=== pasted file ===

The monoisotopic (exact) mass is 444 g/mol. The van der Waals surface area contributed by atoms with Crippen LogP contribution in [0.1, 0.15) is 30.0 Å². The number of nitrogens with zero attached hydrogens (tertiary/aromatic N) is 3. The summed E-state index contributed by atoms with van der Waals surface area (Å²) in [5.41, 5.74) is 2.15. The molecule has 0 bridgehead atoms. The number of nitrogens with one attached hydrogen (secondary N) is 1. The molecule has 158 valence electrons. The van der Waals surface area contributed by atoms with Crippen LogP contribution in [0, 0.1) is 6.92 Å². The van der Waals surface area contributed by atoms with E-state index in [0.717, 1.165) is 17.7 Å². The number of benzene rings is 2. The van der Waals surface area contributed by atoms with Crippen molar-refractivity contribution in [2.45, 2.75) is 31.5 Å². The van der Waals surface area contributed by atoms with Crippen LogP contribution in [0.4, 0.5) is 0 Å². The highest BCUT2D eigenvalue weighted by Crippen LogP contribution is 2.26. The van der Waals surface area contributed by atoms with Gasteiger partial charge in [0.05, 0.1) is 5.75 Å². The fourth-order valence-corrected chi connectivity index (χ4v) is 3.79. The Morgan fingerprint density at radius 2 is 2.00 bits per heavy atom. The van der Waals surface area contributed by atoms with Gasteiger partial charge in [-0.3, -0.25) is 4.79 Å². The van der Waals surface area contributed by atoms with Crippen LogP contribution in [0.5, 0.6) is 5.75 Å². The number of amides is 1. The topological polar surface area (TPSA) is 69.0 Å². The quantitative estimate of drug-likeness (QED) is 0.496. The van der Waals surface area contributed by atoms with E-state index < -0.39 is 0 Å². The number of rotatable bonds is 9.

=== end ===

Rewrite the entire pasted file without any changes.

The monoisotopic (exact) mass is 444 g/mol. The van der Waals surface area contributed by atoms with Crippen LogP contribution in [0.1, 0.15) is 30.0 Å². The number of nitrogens with zero attached hydrogens (tertiary/aromatic N) is 3. The summed E-state index contributed by atoms with van der Waals surface area (Å²) in [5.41, 5.74) is 2.15. The molecule has 0 bridgehead atoms. The number of nitrogens with one attached hydrogen (secondary N) is 1. The molecule has 158 valence electrons. The van der Waals surface area contributed by atoms with Crippen LogP contribution in [0, 0.1) is 6.92 Å². The van der Waals surface area contributed by atoms with E-state index in [0.717, 1.165) is 17.7 Å². The number of benzene rings is 2. The van der Waals surface area contributed by atoms with Crippen molar-refractivity contribution in [2.45, 2.75) is 31.5 Å². The van der Waals surface area contributed by atoms with Crippen LogP contribution in [0.4, 0.5) is 0 Å². The highest BCUT2D eigenvalue weighted by Crippen LogP contribution is 2.26. The van der Waals surface area contributed by atoms with Gasteiger partial charge in [0.05, 0.1) is 5.75 Å². The fourth-order valence-corrected chi connectivity index (χ4v) is 3.79. The Morgan fingerprint density at radius 2 is 2.00 bits per heavy atom. The van der Waals surface area contributed by atoms with Gasteiger partial charge in [-0.3, -0.25) is 4.79 Å². The van der Waals surface area contributed by atoms with Crippen LogP contribution in [0.5, 0.6) is 5.75 Å². The number of amides is 1. The topological polar surface area (TPSA) is 69.0 Å². The quantitative estimate of drug-likeness (QED) is 0.496. The van der Waals surface area contributed by atoms with E-state index < -0.39 is 0 Å². The number of rotatable bonds is 9.